Lee and I had a lot of fun shopping today, especially since I actually needed a couple of “cowboy accessories” and so did he. I got a Resistol summer weight hat that fits me like a glove, and has already made walking around here in the bright winter sun easier. I really loved my other hat, but it got set down within the reach of certain blue-eyed dogs, and became a former hat. Grr. You only have to forget to hang the hat high ONCE to lose the hat. I’d had it five years or so, though, which is good for the kind of hat you sweat all over (it’s a work hat).

New hat protects me from blazing winter sun.

And I realize most women don’t wear cowboy hats unless they are in a rodeo, but too bad. Baseball hats aren’t as comfortable to me, and they don’t provide as much shade for my pale little European face. At least I live in a hat-wearing part of the US half time!

Lee got a new belt, which is really nice. The Cowboy Shop had a better selection than other Western shops we’d been in lately.

Anyway, after a protracted stop at a Native American jewelry store, where I got some Effie earrings (Hopi ones by an artist who always puts snakes on her jewelry) and some lovely Navajo White Buffalo turquoise earrings (white stone with black in it)…and Lee got a RING, we came back so Lee could yell at Verizon about a mix-up. I left.

River?

I headed back down to the river where I saw all the armadillo munching away yesterday. I only saw one today, but that’s because I walked through the river. The bed is glaringly white, since it consists of polished limestone with a layer of white sediment on top of it. It’s positively lunar.

Continue reading “Went Down to the River, but the River Was Dry”

Rio Guadalupe Love

Today was our day to get out of town, so we decided to head down the most scenic highway we could think of, the road from Fredericksburg through Kerrville and on to Hunt, Texas. You may recall that I took this same drive when I attended the Bennett Trust Women’s Conference.

This time, Lee, Anita and I took things slowly, stopping for lunch outside of Kerrville at an excellent local Mexican restaurant, which happened to be on the banks of a dam by a creek leading to the Guadalupe River. It was our first glimpse of this winding waterway and its many tributaries, which many claim is the most beautiful river in Texas.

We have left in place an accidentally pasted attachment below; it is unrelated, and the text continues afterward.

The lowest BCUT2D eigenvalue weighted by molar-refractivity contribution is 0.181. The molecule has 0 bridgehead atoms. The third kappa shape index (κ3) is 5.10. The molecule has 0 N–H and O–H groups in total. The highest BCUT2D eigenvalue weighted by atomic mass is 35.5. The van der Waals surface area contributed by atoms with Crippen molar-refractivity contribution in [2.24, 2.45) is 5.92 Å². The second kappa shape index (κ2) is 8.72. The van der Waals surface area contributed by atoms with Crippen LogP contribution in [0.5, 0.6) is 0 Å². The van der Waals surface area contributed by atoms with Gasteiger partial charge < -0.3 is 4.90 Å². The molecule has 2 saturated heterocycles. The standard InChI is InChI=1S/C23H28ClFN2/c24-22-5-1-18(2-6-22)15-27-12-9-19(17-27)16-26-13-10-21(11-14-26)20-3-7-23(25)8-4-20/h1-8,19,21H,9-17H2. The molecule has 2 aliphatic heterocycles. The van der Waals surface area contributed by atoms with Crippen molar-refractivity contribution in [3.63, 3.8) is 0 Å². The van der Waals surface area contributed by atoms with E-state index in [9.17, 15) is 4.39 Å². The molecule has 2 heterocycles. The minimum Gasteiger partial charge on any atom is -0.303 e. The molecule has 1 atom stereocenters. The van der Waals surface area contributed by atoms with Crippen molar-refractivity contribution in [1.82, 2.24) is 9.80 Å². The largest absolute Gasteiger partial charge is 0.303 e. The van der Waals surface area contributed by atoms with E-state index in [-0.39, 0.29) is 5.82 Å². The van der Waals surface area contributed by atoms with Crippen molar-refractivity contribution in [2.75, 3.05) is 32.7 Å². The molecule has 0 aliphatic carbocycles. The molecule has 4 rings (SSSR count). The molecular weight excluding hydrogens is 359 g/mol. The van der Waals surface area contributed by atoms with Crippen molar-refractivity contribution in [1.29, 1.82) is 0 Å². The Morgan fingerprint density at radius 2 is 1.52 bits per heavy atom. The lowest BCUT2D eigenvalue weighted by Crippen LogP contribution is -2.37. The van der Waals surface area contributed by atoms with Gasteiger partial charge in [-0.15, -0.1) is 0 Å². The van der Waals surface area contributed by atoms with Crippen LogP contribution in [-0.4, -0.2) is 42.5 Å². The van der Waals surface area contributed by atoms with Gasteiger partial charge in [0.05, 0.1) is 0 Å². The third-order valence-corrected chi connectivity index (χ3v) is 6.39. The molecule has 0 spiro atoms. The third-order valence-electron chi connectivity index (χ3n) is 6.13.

As we drove down the road, we enjoyed many crossings, then dropped by to visit some friends of ours, the Hudsons, who build and sell amazing hand-made lawn furniture. Lee has known Jack since high school. We got some great pictures and caught up. We should visit more often, that’s for sure.

Then we went back on a long road with many Guadalupe River crossings. I hope you like my photos through the car window!

The highway also wound through some of the most beautiful Hill Country ranch property there is. One reason it looks so great is that the ranchers have made a huge effort to remove most of the ashe juniper (cedar) trees, so the land looks more like it used to look.

I think one reason I find the Guadalupe so fascinating is that it goes through such semi-arid territory. And the banks are so white, thanks to all the limestone.

The terrain strongly resembles African savannahs, especially since we saw, for the most part, mainly African animals behind all the very high fences. This is the heart of the exotic ranching area, and it’s quite obvious. We didn’t see a cow other than one herd of longhorns, until we were almost back to Kerrville. There was one flock of goats, but otherwise, gazelles, antelope, pronghorns, and other animals I have forgotten since I visited the exotic animal organization headquarters filled the pastures (well, mostly it was empty, because of good range management).

The animals didn’t hold still, so no photos, but hey, you know what they look like: funny looking deer.

Tomorrow we hope to go somewhere and hike with at least one of my kids. More then!